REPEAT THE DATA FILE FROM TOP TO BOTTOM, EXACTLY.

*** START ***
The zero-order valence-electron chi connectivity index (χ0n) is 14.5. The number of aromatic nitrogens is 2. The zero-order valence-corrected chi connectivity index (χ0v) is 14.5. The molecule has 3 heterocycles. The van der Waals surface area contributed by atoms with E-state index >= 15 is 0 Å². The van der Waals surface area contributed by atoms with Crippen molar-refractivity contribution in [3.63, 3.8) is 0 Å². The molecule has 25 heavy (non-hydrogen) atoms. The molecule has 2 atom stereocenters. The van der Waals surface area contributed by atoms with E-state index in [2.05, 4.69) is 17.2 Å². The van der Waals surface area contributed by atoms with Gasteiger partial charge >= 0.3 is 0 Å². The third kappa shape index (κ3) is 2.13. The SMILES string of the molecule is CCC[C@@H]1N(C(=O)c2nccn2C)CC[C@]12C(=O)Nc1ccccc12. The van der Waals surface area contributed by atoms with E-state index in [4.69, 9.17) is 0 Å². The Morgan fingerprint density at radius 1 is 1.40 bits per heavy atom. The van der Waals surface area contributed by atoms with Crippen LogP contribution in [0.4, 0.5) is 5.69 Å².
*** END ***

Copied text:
The zero-order valence-electron chi connectivity index (χ0n) is 14.5. The number of aromatic nitrogens is 2. The zero-order valence-corrected chi connectivity index (χ0v) is 14.5. The molecule has 3 heterocycles. The van der Waals surface area contributed by atoms with E-state index >= 15 is 0 Å². The van der Waals surface area contributed by atoms with Crippen molar-refractivity contribution in [3.63, 3.8) is 0 Å². The molecule has 25 heavy (non-hydrogen) atoms. The molecule has 2 atom stereocenters. The van der Waals surface area contributed by atoms with E-state index in [2.05, 4.69) is 17.2 Å². The van der Waals surface area contributed by atoms with Gasteiger partial charge >= 0.3 is 0 Å². The third kappa shape index (κ3) is 2.13. The SMILES string of the molecule is CCC[C@@H]1N(C(=O)c2nccn2C)CC[C@]12C(=O)Nc1ccccc12. The van der Waals surface area contributed by atoms with E-state index in [4.69, 9.17) is 0 Å². The Morgan fingerprint density at radius 1 is 1.40 bits per heavy atom. The van der Waals surface area contributed by atoms with Crippen LogP contribution in [0.4, 0.5) is 5.69 Å².